Posted By: Fr. Deacon Lance Re: Seminary for Married Men - 10/31/20 06:44 PM
The Melkites no longer have a seminary.
Posted By: theophan Re: Seminary for Married Men - 10/31/20 07:16 PM
Christ is in our midst!!

I thought I remember that the Ukrainians had a year at their seminary in DC where they did over their housing to accommodate married seminarians. Or am I wrong?
Posted By: Fr. Deacon Lance Re: Seminary for Married Men - 10/31/20 11:19 PM
I don’t know. Perhaps one of our Ukrainian people know?
Posted By: dochawk Re: Seminary for Married Men - 11/26/20 07:12 PM
It's been a while as I bumble through this haze of 2020 . . .


Originally Posted by theophan
Quote
. . . there is definitely "friction" between the Pittsburgh seminary and some of the bishops who want to ordain married men.

So why does a bishop not have the option of sending his candidates to another Eastern Catholic seminary?


Actually, my bishop has been sending diaconal candidates to the Ukrainians for some time. If nothing else, it's far more *possible* to attend their multiple long weekends than a two week period at an inflexible time.

I really don't know what's going to happen for priestly formation, but there is most definitely episcopal support for finding a way to do it.

Quote
It seems to me the difficulty is in candidates who are already married because of the need to find work for the spouse. But if there is a real desire for a given candidate to succeed, there should be innovative solutions that can be found.

I suspect that much of the solution is going to be donors stepping in. Much of the problem is a hostility, whether real or perceived, to the practice of ordaining married men and the existence of the married seminarians.
Posted By: theophan Re: Seminary for Married Men - 12/01/20 03:02 PM
Christ is in our midst!!

Is it possible that a group of lay people could form a non-profit corporation and raise money to provide stipends for married seminarians?
Posted By: Fr. Deacon Lance Re: Seminary for Married Men - 12/01/20 05:42 PM
That is what the Serra Club kind of is but not specifically for just married seminarians. Don’t see why you couldn’t start one with that in mind.
Posted By: theophan Re: Seminary for Married Men - 12/01/20 06:11 PM
Christ is in our midst!!

My thought was to set the fund raising corporation apart from the Church so that its assets could not be used to fund the problems, lawsuits, and settlements that seem to keep cropping up. The Diocese of Altoona-Johnstown has, for example, The Independent Catholic Foundation which has this concept in mind. A person can make a bequest, for example, that the Foundation administers for a specific purpose. Similarly a corporation could be set up to which people could make tax deductible contributions whose sole purpose would be to give stipends to married seminarians and only married seminarians. It could also be established wholly outside episcopal control so that the candidate would apply entirely outside the regular seminary process.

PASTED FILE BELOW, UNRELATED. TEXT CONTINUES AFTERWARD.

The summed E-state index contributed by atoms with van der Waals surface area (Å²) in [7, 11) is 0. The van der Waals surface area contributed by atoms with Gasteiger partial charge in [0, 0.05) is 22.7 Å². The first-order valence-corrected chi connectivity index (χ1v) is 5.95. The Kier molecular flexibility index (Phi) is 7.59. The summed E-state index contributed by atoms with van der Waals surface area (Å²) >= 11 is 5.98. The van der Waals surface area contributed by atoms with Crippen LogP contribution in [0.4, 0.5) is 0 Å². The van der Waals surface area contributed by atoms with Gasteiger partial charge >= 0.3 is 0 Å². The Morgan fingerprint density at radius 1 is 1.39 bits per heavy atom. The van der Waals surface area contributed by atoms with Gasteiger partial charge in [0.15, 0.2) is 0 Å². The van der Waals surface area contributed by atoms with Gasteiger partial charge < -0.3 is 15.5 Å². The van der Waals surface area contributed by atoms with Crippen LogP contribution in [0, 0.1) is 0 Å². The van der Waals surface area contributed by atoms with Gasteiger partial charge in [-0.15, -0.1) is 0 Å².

It could also be stipulated that if the candidate did not complete studies, it would be repaid to the foundation.
Posted By: dochawk Re: Seminary for Married Men - 12/01/20 10:18 PM
You'll need someone that *really* understands 501c3. I know a great many areas of law, but that one is not a place to tread only on occasion.

There also may be tax issues for a grant that turns to my loan.

Overall, though, pretty much *any* donation these days should be to an entity other than the diocese itself, even if the bishop is the trustee/whatever of that fund.

Some dioceses are making the move to separate corporations for each church. I would also want the school, its building, and its scholarship fund each in its own . . .
Posted By: theophan Re: Seminary for Married Men - 12/02/20 02:49 PM
Christ is in our midst!!

doc,

Our diocese had each parish incorporate separately years ago so that the last time it was sued there was not even a property that it owned. It now rents space for its offices from a parish with a closed school building.
Posted By: Utroque Re: Seminary for Married Men - 12/02/20 07:13 PM
Some years ago back in the 70s and 80s the Melkites sent their seminarians to Holy Cross GO seminary in Brookline, MA. This, and St. Vladimir are two first class seminaries with outstanding faculties. Why can't Eastern Catholics take advantage of this rich resource when our own resources are dwindling?
Posted By: theophan Re: Seminary for Married Men - 12/03/20 12:11 AM
Christ is in our midst!!

Utroque,

You may have just asked the $64K question. The silence waiting for the answer will be deafening, I suspect.

Bob
Posted By: Fr. Deacon Lance Re: Seminary for Married Men - 12/03/20 04:44 AM
Probably the same reasons Orthodox don’t send their seminarians to Eastern Catholic seminaries.
Posted By: Utroque Re: Seminary for Married Men - 12/03/20 02:39 PM
They don't need to in the US. When the caliber's there they go. His Beatitude, Patriarch Bartolomeos did postgraduate studies at the Pontifical Oriental Institute in Rome!
Posted By: ajk Re: Seminary for Married Men - 12/03/20 04:11 PM
The (long term) diaconate of the Passaic Eparchy (a tonsured reader and two deacons) has produced three fine priests sans (formal) seminary; two of them are now Orthodox.
Posted By: theophan Re: Seminary for Married Men - 12/03/20 04:40 PM
Christ is in our midst!!

I have seen discussions about the long term education requirements for clergy and how expensive it is. I have also seen suggestions that maybe the education could be done virtually with several in person sessions of a week or two spread over the course of a year.

I read in our diocesan magazine that our (Roman( seminarians are not permitted to work during their formation. I was dumbfounded to learn that for up to eight years that not even a summer job is allowed. It's no wonder we have a dearth of candidates.

Bob
Posted By: Fr. Deacon Lance Re: Seminary for Married Men - 12/03/20 11:29 PM
Originally Posted by Utroque
They don't need to in the US. When the caliber's there they go. His Beatitude, Patriarch Bartolomeos did postgraduate studies at the Pontifical Oriental Institute in Rome!